Why it didn't work
- Objectivity of information displayed is difficult
- Difficult to predict the accurate outcomes of initiatives
- Potential users are already civically engaged
Civic Engagement and the Hololens
- Society is full of information connecting us to the world but isn't utilized enough
- The way the information is displayed can be intimidating to those not familiar with the topics
- Use of jargon can be offputting and make things difficult
- Hololens makes difficult subjects relatable and easy to understand
In recent years, adolescents have been losing interest in their communities and civics as they are disinterested or disconnected. Therefore, it is important to foster these interests starting from a young age. What Facet provides is an entry point to a community through genuine interest and curiosity. This is a tool aimed towards 4th-7th grade students, as this period of time is where the curriculum covers topics such as the environment (government, history, etc) deeper than the superficial level.
How the device works is a teacher would assign specific homework assignments (look for a water source near you) and the device would notify the user when encountering one. Once the device is equipped, it will prompt a conversation that teaches the student about the subject they are learning about, then connecting it to a topic that relates to their own community. The benefits of this device allow a student to experience a contextual education, bringing facts from their environment and applying them to their own lessons.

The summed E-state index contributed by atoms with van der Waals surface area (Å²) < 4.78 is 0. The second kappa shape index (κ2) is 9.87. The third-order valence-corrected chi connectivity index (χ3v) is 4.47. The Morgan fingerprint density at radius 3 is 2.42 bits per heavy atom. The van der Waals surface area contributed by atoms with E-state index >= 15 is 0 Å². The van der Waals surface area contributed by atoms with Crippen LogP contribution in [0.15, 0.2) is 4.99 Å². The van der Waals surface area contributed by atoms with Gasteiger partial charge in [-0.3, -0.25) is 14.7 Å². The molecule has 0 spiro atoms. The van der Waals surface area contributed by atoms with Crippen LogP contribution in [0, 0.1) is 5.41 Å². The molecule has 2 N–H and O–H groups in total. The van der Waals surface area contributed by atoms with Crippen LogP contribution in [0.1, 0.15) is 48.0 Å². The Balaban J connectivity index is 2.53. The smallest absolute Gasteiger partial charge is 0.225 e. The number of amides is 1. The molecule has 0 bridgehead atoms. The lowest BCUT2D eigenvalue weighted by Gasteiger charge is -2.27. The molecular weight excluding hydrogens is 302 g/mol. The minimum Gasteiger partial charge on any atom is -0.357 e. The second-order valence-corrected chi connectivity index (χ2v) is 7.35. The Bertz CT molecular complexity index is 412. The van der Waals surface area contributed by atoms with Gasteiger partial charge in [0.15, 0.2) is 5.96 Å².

Younger gradeschool students - (4th-7th grade)
Civic engagement needs to start at a young age. It's important to foster and encourage this behavior starting from a young age.
Adolescents typically feel disconnected or disinterested in civics as it seems like a distant topic that doesn't directly affect them. Using the Hololens allows the students to see civic engagement as a more interactive learning experience that could possibly facilitate action and conversation.
At this age, students are starting to learn about civics at a deeper level. These students are covering topics such as:
- Civic engagement rates are extremely low within the younger generation
- Proper, long-lasting engagement must start at a young age
- The disconnection between people
- Technology used to promote interaction and engagement
- Children using technology in school of any medium
- Rise of AR technology used within the educational environment